The only viable option is to hide from the evil bugger by leaping into a cupboard or diving under a bed, but the problem is that he usually appears before possible hiding places have been scouted out. The result is neither scary nor challenging—it’s just irritating, especially given that the camera isn’t designed to facilitate finding somewhere to hide in a hurry. The field of view is simply too narrow to easily identify these spots under pressure, and hidey holes often lurk offscreen without wheeling the camera entirely around. It’s not a huge problem elsewhere when there's time to explore, but in a timed section with instant death looming and the checkpoint restart that's sure to follow, it’s pretty dire.

This Ruvik section is just one of the many times when The Evil Within assaults players with one of its most annoying aspects—the developers just adore dishing out instant-kills.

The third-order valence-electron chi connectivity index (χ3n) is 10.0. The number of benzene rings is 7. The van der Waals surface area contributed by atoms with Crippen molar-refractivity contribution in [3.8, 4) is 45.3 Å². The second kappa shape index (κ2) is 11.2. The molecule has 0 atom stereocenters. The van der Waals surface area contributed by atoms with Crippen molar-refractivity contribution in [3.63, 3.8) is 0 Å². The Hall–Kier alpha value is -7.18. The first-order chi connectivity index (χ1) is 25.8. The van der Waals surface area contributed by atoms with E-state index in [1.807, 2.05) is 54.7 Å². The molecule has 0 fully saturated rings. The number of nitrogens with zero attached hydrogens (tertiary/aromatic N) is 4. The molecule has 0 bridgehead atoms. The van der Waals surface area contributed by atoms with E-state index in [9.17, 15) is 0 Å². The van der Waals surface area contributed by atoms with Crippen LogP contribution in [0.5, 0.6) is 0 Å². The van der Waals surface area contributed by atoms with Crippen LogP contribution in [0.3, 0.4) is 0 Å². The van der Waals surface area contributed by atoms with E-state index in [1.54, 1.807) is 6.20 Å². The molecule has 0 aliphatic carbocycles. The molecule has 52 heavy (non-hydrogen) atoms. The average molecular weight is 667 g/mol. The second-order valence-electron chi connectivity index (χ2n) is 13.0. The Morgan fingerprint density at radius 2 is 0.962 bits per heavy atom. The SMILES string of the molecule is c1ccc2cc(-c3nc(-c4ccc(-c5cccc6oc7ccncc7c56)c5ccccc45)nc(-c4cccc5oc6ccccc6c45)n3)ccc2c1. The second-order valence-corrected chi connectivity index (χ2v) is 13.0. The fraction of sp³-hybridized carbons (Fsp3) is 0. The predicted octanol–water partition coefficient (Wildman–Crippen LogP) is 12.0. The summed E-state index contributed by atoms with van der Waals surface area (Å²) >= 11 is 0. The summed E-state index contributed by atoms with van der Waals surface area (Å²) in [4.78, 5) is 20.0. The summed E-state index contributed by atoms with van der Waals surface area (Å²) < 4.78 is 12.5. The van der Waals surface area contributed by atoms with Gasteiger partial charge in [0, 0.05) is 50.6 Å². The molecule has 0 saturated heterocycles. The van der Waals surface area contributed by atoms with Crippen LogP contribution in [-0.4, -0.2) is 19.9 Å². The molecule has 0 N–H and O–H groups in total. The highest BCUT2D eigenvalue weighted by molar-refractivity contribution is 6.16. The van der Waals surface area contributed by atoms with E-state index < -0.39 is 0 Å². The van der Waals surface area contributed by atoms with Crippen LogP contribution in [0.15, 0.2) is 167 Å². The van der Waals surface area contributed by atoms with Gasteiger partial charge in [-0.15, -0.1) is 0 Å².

During one memorable example, Sebastian was doused in acid and immediately died after my ill-fated attempt to amble through a doorway. I could see sizzling drops spattering below the doorframe, but figured that since enemies were waltzing through with no problems, all I needed to do was time it just right and… oh. It triggered a cut-scene and now he’s dead. Not that I didn’t have my suspicions, but the logic behind some of the traps or encounters doesn’t really come across as intended, especially in instances like these where enemies aren’t affected at all.

Similarly, bad guys won’t trigger proximity bombs that are in the area, but they’ll set off tripwires or occasionally be chopped to mince by spinning blades. Potential fatalities can be inconsistent, requiring trial and error to see what works because Sebastian somehow follows different rules of physics than his enemies do.

Even with all of these complaints leveled at it, The Evil Within isn't necessarily a waste of time for fans of the horror genre. The environments are often excellently realized, with one particular highlight taking place in an expansive churchyard at sunset. Exploration is frequently rewarding, and the game also continually shakes things up throughout the adventure with new mechanics or notably different locations. And, as i suggested earlier, the combat is enjoyable when players are allowed to cut loose and get stuck into their otherworldly aggressors.